Michigan man is free after 26 years in prison
Colorado: Saving evidence to save lives
Working together: crime victims and exonerees
Why I Give: A Donor Profile
A step toward DNA testing access
Lawmakers are considering a bill that would make South Carolina the 44th state in the U.S. to provide access to DNA testing for inmates who claim innocence. The State, which is South Carolina’s largest and most influential newspaper, is urging legislators to support the bill.
Sign the Innocence Project’s petition for national DNA access here..
Helping those after me
Compensation, but at what cost?
Key leaders discuss wrongful convictions
At a landmark Summit on Wrongful Convictions in Austin earlier this month, lawmakers, judges, lawyers, exonerees and members of the public discussed the causes of wrongful convictions and possible reforms to prevent injustice. A chorus of support for a state innocence commission has followed the meeting.
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|Michigan man is free after 26 years in prison
Today in Detroit, Innocence Project client Walter Swift is free for the first time in more than a quarter century. Since the Innocence Project took Swift’s case 10 years ago, lawyers, law students and staff have uncovered substantial evidence that he did not commit the rape for which he was convicted in 1982.
DNA testing could not be conducted to prove Swift’s innocence because the evidence had been lost or destroyed, but other evidence of Swift’s innocence has been mounting for years. This morning, a Michigan judge approved a joint request from the Innocence Project and the Wayne County Prosecutor’s Office to vacate Swift’s conviction and drop all charges against him. His 26-year nightmare began when he was identified in a seriously flawed photo lineup. The victim of a 1982 Detroit rape picked eight men from hundreds of photos, saying they looked like the attacker. Swift’s photo was the eighth one she chose, and he was the only one chosen who was brought into the station for a live lineup. The victim was told that the lineup would include the eighth man she picked, and she identified Swift as the perpetrator.
The officer conducting the lineup knew that the identification was “not strong,” but her advocacy for further investigation got her transferred off the case.
Read more about Swift’s release on our website.
Swift’s exoneration and others have helped build momentum in Michigan for policy reforms that would prevent future wrongful convictions. An eyewitness identification reform bill pending before state lawmakers would require Michigan law enforcement agencies to follow lineup procedures proven to reduce misidentifications. If these procedures had been followed after Swift’s arrest in 1982, he may not have lost 26 years of his life. Read more about Michigan’s proposed eyewitness reform bill.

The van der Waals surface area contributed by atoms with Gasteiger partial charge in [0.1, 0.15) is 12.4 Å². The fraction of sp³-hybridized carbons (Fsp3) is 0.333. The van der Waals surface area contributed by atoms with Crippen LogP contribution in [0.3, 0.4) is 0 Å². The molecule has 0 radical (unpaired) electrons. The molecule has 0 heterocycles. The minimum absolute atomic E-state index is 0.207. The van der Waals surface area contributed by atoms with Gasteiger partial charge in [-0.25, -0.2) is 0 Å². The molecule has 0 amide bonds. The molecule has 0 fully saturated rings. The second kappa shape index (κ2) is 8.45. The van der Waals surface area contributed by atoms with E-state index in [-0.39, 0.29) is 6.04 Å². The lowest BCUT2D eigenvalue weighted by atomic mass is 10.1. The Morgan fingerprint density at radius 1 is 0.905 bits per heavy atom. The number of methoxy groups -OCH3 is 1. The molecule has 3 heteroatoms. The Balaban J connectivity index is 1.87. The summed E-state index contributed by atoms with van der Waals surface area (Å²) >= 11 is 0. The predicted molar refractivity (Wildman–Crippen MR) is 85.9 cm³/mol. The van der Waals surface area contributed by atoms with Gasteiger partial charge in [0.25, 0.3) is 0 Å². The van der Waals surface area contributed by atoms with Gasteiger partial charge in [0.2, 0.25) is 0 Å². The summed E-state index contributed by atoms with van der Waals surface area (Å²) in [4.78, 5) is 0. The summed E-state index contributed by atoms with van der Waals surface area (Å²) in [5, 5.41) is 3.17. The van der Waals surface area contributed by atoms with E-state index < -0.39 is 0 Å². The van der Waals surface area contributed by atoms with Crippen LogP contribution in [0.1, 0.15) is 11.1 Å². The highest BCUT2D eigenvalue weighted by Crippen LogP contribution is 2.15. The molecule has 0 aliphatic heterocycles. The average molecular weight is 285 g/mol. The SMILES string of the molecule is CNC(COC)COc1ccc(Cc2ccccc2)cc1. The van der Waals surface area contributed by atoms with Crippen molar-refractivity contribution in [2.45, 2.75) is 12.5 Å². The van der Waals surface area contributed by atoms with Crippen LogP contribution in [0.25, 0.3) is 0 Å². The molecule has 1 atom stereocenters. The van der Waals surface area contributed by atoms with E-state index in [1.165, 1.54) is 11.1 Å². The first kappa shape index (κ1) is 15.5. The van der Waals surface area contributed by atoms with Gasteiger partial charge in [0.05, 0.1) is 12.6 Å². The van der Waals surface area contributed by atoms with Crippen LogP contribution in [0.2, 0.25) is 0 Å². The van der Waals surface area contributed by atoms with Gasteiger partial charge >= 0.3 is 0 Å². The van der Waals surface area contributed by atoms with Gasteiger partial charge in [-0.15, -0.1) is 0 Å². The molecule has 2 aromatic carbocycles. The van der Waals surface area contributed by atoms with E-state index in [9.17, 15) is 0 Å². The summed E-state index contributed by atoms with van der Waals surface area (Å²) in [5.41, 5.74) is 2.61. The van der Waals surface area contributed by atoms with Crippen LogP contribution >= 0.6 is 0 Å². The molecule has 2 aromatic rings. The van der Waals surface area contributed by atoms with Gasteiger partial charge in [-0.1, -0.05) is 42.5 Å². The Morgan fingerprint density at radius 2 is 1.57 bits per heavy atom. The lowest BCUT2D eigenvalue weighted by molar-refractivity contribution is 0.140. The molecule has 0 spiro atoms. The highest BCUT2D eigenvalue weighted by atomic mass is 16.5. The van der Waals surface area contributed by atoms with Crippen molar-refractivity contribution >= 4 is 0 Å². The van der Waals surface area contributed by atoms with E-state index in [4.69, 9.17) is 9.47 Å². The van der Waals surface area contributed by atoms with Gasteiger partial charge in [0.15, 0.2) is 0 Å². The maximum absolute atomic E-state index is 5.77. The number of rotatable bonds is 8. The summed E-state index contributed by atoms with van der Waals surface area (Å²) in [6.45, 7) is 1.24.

Colorado: Saving evidence to save lives
All 216 people exonerated by DNA evidence in the U.S. have at least one thing in common — biological evidence in their cases was preserved for DNA testing. In countless other cases, innocent people remain behind bars because evidence has been lost or destroyed and can never be tested.
Colorado took a major step toward fair justice last week when Gov. Bill Ritter signed a new law requiring that evidence in violent crimes be preserved as long as the defendant is alive, making his state the 23rd in the country that requires crime scene evidence to be preserved. Innocence Project Policy Analyst Rebecca Brown, who testified about the bill in the State Legislature, praised Colorado lawmakers on the new law:
"This law is a major step forward for justice in Colorado," Brown said. "This evidence can provide clear answers to lingering questions about innocence or guilt."
Does your state have an evidence preservation law? Find out here..
Working together: Crime victims and exonerees cooperate on quest for justice
Watch a video of Dennis and Peggy’s dance, and of John Grisham, who wrote “The Innocent Man” about Dennis’ case, accepting a Freedom & Justice Award on May 7.
The Innocence Project works closely with crime victims, their families, and victims’ rights organizations, because freeing innocent people and addressing the causes of wrongful conviction help seek true justice for everyone. When the wrong person goes to prison, the victim is also denied justice. For this reason, crime victims and family members are increasingly strong advocates for the Innocence Project’s policy reforms. Also at the May 7 event with Peggy Carter Sanders was her niece, Christy Sheppard, who has become the spokesperson for the family and an advocate for criminal justice reforms in Oklahoma and nationwide.
Read more about Sheppard’s work and the Innocence Project’s partnership with victims’ rights groups here.